- Time for a vacation, someone says in ASMR. This is a digital hypnotism. You begin with an aerial descent into a digital oasis. The infinite teal horizon beckons, and you hear a rich mixture of canned tropical sounds and water trickling down pixelated green leaves. In the bottom left corner, a compact disc icon spins relentlessly, informing you that you’re inside of a running program. You’re submerged within the ocean smoothly, announced by panpipes (an ethereal Muzak rendition of “Aquatic Ambience,” from the 1994 video game Donkey Kong Country). Take the plunge into a virtual ocean. Homogeneous sand extends forever, textures looping and replicated. This is the flatland. There are fish in the distance, each bearing a texture error. You swoop through the school. Motionless sea creatures drift around you as you approach a giant squid, its lidless eye a security camera. Its interior is a plane of abstraction. Your attention roams across the marine desert, jerked from one point of fading interest to another. Here you see another school of fish, represented on glitching, synchronized tablets. They flicker colorfully. The battery is dying. Sand, sand, and skeletal shoals of dead smartphones. You approach lost cargo marked as property of DOLDRUM. Inside, more digital fish occupy the digital ruins. An unfinished mesh corpse rests on the ocean floor. Broken frames, static dolphins, barrels of toxic waste leaking cryptocurrency. Suddenly, you break the surface, rushing toward the simulacrum of a cargo ship, bearing simulacral cargo. This cargo, each container stamped DOLDRUM, flickers in and out of existence uncertainly. On the empty bridge of the ship, there’s only an hourglass, but time is meaningless here. You see a door in the distance. Can you exit? A new program appears to be loading, new connections forming. Palm trees beckon. Are we starting the same loop again? Blackness. Throughout your journey, Korean subtitles flick by, which read:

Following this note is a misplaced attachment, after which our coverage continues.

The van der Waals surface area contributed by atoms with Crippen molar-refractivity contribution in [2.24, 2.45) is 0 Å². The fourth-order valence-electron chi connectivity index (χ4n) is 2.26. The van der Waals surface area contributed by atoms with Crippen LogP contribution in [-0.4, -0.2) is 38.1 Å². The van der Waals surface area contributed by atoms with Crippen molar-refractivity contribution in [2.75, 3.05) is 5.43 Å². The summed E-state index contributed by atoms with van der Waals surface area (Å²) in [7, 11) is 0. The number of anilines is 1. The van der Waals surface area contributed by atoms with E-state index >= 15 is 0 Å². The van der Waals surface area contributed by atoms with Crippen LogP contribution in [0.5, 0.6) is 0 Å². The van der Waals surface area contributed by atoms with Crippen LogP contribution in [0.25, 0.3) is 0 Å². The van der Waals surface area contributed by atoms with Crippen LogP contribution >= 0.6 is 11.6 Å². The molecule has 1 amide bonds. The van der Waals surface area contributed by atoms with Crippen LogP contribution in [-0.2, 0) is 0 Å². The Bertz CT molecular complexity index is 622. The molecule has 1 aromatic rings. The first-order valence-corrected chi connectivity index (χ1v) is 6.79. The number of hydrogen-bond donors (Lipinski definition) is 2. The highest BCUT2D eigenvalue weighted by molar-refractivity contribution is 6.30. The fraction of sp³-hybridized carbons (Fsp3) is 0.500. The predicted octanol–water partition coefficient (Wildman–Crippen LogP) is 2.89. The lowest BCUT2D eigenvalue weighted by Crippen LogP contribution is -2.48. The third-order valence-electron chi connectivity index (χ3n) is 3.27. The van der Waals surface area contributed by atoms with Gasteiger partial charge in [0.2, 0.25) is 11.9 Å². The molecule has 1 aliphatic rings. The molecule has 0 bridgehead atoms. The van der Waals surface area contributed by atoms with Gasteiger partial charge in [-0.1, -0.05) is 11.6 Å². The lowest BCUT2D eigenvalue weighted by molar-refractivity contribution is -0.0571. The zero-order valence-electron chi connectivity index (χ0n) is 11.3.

“Eco Zones” – Blank Banshee